Life Cycle Thinking , Life Cycle Assessment & transitioning to a Circular Economy
By Joanne Duncan & Emily Townsend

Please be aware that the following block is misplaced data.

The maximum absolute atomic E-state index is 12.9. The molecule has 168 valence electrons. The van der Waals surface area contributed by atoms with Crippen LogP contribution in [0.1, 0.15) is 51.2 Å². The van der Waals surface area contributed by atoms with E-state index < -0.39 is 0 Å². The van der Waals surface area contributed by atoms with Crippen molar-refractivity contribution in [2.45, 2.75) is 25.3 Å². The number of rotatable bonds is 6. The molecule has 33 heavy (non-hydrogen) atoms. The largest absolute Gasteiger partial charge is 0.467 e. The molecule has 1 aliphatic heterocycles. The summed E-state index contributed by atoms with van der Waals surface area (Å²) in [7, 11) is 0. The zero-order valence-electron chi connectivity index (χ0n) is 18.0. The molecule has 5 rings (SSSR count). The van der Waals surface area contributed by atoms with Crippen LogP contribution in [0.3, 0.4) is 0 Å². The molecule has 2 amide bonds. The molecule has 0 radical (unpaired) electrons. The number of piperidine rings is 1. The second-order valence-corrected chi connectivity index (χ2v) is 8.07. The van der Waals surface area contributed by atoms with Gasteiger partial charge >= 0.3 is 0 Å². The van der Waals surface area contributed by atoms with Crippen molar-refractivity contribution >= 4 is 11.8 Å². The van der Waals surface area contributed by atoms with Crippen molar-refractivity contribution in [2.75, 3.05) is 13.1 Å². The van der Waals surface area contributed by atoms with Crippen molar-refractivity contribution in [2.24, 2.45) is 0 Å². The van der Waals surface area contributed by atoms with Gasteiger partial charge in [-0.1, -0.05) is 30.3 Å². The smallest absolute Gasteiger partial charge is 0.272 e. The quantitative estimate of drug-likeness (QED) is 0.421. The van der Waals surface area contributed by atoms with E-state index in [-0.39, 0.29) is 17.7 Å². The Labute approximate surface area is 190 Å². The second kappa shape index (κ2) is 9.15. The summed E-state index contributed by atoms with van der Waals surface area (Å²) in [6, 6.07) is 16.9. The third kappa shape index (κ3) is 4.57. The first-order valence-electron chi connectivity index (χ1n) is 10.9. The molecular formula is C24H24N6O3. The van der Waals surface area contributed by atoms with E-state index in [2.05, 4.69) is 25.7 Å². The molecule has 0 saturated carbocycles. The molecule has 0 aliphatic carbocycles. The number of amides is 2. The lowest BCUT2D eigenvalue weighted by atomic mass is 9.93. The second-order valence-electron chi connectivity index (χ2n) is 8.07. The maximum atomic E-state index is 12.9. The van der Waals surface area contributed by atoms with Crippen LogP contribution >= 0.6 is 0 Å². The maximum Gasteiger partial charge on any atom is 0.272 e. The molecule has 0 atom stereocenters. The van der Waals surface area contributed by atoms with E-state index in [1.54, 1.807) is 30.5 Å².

The Life Cycle Association of NZ (LCANZ) recently released a discussion paper “Life Cycle Thinking ( LCT), Life Cycle Assessment (LCA) and transitioning to a Circular Economy”. We would like to present this paper and emphasise concepts and tools relevant to the Summit theme “Design for Zero Waste”. In particular • designing out waste using the tools LCT and LCA emphasizing the importance of monitoring designs to avoid trading off one environmental impact for another • the relevance of LCT and LCA to the design of Product Stewardship schemes The discussion paper looks at the intersection between Life Cycle Thinking (LCT), Life Cycle Assessment (LCA) and Circular Economy (CE). CE provides a strategic framework for closed-loop material flows and a gateway to LCT, whilst LCA complements CE by assessing environmental impacts. As Aotearoa New Zealand transitions from a linear ‘take-make-waste economy’ to a Circular Economy ‘take-make-return” it will become increasingly important to assess change impacts, avoid burden shifting and understand trade-offs. Designing out waste using LCT and LCA LCT maps the product life cycle from extraction of raw materials, production, distribution, customer use to end of life. LCA measures environmental impacts such as carbon footprint, air pollution, water pollution and non-renewable resource consumption. When designing out waste or pollution, for example in a production process, LCA can be used to calculate environmental impacts before and after the changes. The before and after comparison can highlight any burden shifting of impacts and so ensure there are no trade- offs to other stages of the life cycle. For projects designing out waste it is important to include LCT and LCA, at the initial stages, as it sets out the goal and scope of a project which ensures reliable and comparable results. To “design out waste’ means to ensure effective re-use, recycling or composting at the end-of-life including consideration taken to maintain material quality and avoid ‘downcycling’. Applications of LCT and LCA to current issues will be discussed, for example the comparison of single use vs reusable products and the use of bottle washing plants to keep bottles in circulation. Design of Product Stewardship(PS) Schemes The mandatory product stewardship scheme proposed in NZ would benefit from life cycle input at the design stage. In the proposal under “co-design regulated approach" LCT could identify stakeholders required to collaborate along the product life cycle and LCA could monitor outcomes .